When lockdown was first announced back in March, vehicles on the road dropped by 23%, however, as people began moving again, car usage increased. With that in mind, and the financial uncertainty facing us all at the moment, there are some things we can all do to make owning and running a vehicle that little bit cheaper.
It might sound counterintuitive to pay for regular servicing, but getting your vehicle checked regularly means any potential faults can be stopped and fixed before they become costly repairs. Similarly, before an MOT check for things yourself. According to the Society of Motor Manufacturers and Traders (SMMT), around 1.5 million vehicles fail their MOT because of simple things such as faulty bulbs, tyre treads, and empty washer fluid bottles. These simple things you can check before your MOT and will save you money. No matter how simple they are, the garage won’t rectify them before completing the MOT, and will fail your vehicle.
Buy the correct tyres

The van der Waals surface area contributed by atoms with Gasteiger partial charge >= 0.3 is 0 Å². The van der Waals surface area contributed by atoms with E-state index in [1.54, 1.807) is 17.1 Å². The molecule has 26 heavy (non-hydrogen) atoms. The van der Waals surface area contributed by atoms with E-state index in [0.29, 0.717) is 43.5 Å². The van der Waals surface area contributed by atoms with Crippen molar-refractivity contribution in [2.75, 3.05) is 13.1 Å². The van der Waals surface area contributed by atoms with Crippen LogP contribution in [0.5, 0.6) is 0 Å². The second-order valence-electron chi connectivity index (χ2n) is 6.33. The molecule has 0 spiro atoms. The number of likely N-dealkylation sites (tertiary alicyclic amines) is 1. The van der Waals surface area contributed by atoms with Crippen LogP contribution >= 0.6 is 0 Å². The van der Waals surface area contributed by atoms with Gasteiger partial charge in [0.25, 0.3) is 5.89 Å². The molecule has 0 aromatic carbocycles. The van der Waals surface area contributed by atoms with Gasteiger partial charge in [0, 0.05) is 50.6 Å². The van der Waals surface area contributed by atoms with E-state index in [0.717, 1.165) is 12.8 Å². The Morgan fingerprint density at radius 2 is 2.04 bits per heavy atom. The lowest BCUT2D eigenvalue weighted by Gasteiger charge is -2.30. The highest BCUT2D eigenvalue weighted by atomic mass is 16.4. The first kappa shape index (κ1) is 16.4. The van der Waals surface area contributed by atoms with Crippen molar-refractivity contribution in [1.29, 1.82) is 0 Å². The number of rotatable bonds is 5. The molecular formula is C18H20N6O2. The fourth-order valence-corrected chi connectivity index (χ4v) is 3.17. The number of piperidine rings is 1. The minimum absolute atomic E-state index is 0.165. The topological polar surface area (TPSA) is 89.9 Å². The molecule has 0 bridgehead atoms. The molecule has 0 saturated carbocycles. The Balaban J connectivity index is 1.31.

While it can be tempting to buy the cheapest tyres available, you could end up paying more in the long run. Not only are cheaper tyres more likely to result in increased in CO2 emissions, but they can also increase fuel consumption.
Winter tyres are great for colder months, where snow, ice, and slush have an impact on driving conditions, while run flat tyres can help reduce the cost of road side assistance, allowing you to reach home safely in the event of a puncture.
Avoid premium fuel
You’ll often notice at garages ‘premium’ fuels, that claim to offer performance and economy advantages, as well as being able to clean your engine. However, unless you’re driving a performance vehicle, you’re unlikely to see any real difference, except you’ll be out of pocket. Premium fuels tend to cost 10p a litre more than regular diesel and petrol.
In winter months, it takes a while for a car’s engine to warm up, and because cars are least efficient when they’re cold, if you drive too quickly from start-up, you’re redoubling the wasted fuel, as well as wearing out the engine.
Similarly, avoid aggressive accelerating and breaking, as this too can burn through the fuel at a faster rate. On motorways, using cruise control help you keep a steady speed and will conserve fuel.
Shop around for car insurance
Car insurance is one of the biggest costs when it comes to owning a vehicle. It can be tempting to simply accept your auto-renewal quote but shop around and see if you can find a better deal. If you can, call your insurer and haggle to try and reduce it.